FANTASIA FEST 2021: ‘Not Quite Dead Yet’ Is a Hilarious and Sweet Father-Daughter Story

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Not Quite Dead Yet

Shinji Hamasaki’s Not Quite Dead Yet is a buffet of rock music, death, laughs, ghosts, and science brought together by a charming father-daughter story. It might well be one of the most fun titles of Fantasia Fest 2021 (and that’s saying a lot!).

Nanase Nobata (Suzu Hirose) is the young singer of a death metal band whose songs include lyrics such as “Just once, drop dead” and ”Suffocating science.” She’s singing about her father Kei Nobata (Shin’ichi Tsutsumi), the workaholic president of a pharmaceutical corporation and a big science nerd. Nanase deeply hates him and constantly wishes for his death. Her father ruined her childhood due to his science obsession, and when her mother was on her death bed, he was absent because he wouldn’t stop working. But, her wish is about to be granted.

While Nanase is focused on her music, her father is experimenting with anti-aging drugs and dealing with possible espionage in his company, which leads him to take a drug that will simulate his death for only 48 hours. However, he doesn’t suspect it’s a big trap set by a rival pharmaceutical trying to cause his actual demise. The only one who knows the truth is Taku Matsuoka (Ryô Yoshizawa), a loyal employee who will team up with a surprised Nanase to stop them and try to revive Mr. Nobata.

This story might sound convoluted, but director Hamasaki weaves the threads together with ease. There’s goofy espionage, science, comedy, and music, but the director never loses focus on what makes his film special: the father-daughter relationship. 

Early on, it’s established that Nanase is very intelligent and has learned a lot about science from her dad, but she can only feel rejected by him due to their past. Singing makes her feel alive, which is a contrast to the robotic nature of her father. However, her music is described as soulless because the songs are just rebellious acts designed to create a barrier between Nanase and a possible connection with her father. Yet, ironically, they are also constant reminders about his importance in her life. There’s love hidden somewhere in her heart, and it only starts to come out when he’s gone—or better said, when she thinks he’s gone.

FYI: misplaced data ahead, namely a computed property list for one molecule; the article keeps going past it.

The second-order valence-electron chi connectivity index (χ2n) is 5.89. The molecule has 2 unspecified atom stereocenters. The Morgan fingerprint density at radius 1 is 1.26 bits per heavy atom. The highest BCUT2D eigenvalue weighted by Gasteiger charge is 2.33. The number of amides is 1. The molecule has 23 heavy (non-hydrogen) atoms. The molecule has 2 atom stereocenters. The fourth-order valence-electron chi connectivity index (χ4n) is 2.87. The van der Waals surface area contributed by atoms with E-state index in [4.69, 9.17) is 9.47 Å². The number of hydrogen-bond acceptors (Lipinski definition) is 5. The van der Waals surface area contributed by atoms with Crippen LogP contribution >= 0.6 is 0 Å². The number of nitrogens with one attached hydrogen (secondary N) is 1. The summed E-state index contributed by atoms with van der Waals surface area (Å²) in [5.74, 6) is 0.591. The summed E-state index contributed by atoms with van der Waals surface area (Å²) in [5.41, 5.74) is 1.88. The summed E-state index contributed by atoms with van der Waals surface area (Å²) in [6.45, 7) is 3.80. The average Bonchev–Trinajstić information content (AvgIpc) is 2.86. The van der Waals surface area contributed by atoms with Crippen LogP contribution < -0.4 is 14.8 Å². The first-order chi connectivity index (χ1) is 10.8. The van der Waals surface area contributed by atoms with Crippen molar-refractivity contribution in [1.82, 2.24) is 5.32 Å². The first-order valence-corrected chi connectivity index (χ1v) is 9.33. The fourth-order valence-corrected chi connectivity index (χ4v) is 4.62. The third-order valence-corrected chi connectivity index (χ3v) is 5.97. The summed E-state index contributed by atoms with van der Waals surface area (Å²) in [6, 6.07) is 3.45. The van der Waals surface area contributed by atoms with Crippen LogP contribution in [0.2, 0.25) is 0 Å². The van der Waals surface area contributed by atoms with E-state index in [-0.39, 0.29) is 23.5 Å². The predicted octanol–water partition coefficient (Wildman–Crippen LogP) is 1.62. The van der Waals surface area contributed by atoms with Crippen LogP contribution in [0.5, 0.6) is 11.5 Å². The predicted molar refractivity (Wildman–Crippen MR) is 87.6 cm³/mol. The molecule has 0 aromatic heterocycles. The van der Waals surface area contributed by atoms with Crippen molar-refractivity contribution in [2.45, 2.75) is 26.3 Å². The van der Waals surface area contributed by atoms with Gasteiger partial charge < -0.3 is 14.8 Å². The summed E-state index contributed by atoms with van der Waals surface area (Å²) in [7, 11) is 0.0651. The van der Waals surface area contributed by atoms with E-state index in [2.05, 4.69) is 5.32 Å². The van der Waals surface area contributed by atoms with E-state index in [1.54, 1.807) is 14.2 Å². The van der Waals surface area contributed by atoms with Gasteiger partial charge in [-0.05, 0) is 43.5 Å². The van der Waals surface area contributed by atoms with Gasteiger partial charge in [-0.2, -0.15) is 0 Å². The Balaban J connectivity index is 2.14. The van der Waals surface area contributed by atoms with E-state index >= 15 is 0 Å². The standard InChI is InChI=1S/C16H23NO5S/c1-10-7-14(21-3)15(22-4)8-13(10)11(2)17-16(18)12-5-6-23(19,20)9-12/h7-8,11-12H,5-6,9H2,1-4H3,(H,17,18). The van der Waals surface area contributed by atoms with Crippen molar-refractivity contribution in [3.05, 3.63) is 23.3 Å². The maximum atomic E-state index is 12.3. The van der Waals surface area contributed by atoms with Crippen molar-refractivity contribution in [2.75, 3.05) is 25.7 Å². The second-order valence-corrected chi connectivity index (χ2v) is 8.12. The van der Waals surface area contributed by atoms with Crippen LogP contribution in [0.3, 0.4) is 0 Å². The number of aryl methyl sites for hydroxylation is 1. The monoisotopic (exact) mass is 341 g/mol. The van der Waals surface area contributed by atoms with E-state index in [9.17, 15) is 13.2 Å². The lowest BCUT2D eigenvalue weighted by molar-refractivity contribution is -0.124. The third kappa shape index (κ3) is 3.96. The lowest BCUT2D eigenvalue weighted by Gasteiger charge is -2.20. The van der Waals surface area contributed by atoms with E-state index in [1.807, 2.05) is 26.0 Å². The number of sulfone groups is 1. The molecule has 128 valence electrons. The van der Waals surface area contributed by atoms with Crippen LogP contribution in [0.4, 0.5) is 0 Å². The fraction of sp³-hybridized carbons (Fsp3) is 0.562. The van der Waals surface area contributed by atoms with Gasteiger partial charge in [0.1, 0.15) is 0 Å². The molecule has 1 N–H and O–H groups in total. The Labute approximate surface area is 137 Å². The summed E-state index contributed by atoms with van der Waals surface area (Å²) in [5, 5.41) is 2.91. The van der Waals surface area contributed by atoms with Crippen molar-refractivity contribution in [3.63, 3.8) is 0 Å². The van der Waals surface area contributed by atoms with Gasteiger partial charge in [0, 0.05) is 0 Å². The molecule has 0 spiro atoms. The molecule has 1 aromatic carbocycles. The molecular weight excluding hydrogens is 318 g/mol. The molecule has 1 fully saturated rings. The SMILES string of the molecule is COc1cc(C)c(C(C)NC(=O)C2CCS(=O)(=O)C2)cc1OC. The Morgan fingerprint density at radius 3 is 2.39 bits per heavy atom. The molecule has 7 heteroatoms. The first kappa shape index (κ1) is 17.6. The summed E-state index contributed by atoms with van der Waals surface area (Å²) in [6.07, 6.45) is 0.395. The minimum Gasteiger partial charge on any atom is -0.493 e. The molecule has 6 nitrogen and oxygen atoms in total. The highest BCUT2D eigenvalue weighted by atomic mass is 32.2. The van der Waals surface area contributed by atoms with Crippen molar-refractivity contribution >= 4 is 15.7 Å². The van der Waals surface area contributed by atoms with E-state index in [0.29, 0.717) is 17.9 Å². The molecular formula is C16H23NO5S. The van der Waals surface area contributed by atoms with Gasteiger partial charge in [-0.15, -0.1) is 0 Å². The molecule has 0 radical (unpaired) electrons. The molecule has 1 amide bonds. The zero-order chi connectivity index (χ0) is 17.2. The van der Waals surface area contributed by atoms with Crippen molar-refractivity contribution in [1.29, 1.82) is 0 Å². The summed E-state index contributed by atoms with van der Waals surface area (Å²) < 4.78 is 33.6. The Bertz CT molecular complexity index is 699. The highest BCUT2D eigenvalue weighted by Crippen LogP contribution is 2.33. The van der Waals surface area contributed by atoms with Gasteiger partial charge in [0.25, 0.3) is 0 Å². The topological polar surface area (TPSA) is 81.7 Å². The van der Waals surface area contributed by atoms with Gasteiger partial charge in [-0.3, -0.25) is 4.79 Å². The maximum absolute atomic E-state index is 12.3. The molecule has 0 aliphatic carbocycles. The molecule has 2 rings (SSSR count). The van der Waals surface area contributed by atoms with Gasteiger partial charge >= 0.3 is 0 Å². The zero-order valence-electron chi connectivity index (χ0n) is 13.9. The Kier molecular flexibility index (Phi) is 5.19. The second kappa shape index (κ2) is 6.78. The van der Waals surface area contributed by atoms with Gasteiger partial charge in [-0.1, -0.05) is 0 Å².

Meanwhile, Mr. Nobata is a terrible communicator. He doesn’t make an effort to understand Nanase’s passion for music and just wants her to get into the science business with him. But instead of trying to talk to her in a meaningful way, he sends Taku to track her and keep her safe. And, if he didn’t know how to communicate while living, it’s even worse when he’s dead. As a ghost, he struggles to send hints to Nanase about his predicament. Of course, this is all portrayed hilariously.

Yoshimitsu Sawamoto’s script is very smart. There are many hints throughout the first and second act that later come into focus either to land a fabulous joke or a truly heartfelt moment. You might even shed a tear when learning about the real reason behind Mr. Nobata’s work addiction. Not Quite Dead Yet is a movie with subtle and rewarding long-term storytelling. 

The humor is great. There’s a running gag involving Matsuoka—nicknamed Ghost because nobody notices him when he’s in a room—that had me in stitches, and the use of the song “Unchained Melody” in a romantic scene is just tremendous. The anime-like expressions and sound effects add a light cartoonish element that fits the irreverence of the plot. Plus, if you are a puroresu fan, the Togi Makabe and Tomoaki Honma cameos will surely put a big smile on your face.

Shinichi Tsutsumi is a total goof—despite playing a character who is a know-it-all to the point of frustration, he cannot help but charm his way into every scene. His facial expressions are very funny too. Suzu Hirose uses her contagious energy to excel during both the music performances and the comedic scenes but also manages to tone it down during the loving moments. 

Not Quite Dead Yet is a sweet tale about love. Besides providing a ton of laughs, it is a reminder of how important communication is to strengthen bonds. Always say goodbye, always show your love to those that matter to you because, in this life, there’s no 48-hour drug that will provide a second chance.

Not Quite Dead Yet screened On Demand at the 2021 Fantasia International Film Festival 2021.

Not Quite Dead Yet
  • 9.5/10
    Rating - 9.5/10
9.5/10

TL;DR

Not Quite Dead Yet is a sweet tale about love. Besides providing a ton of laughs, it is a reminder of how important communication is to strengthen bonds. Always say goodbye, always show your love to those that matter to you because, in this life, there’s no 48-hour drug that will provide a second chance.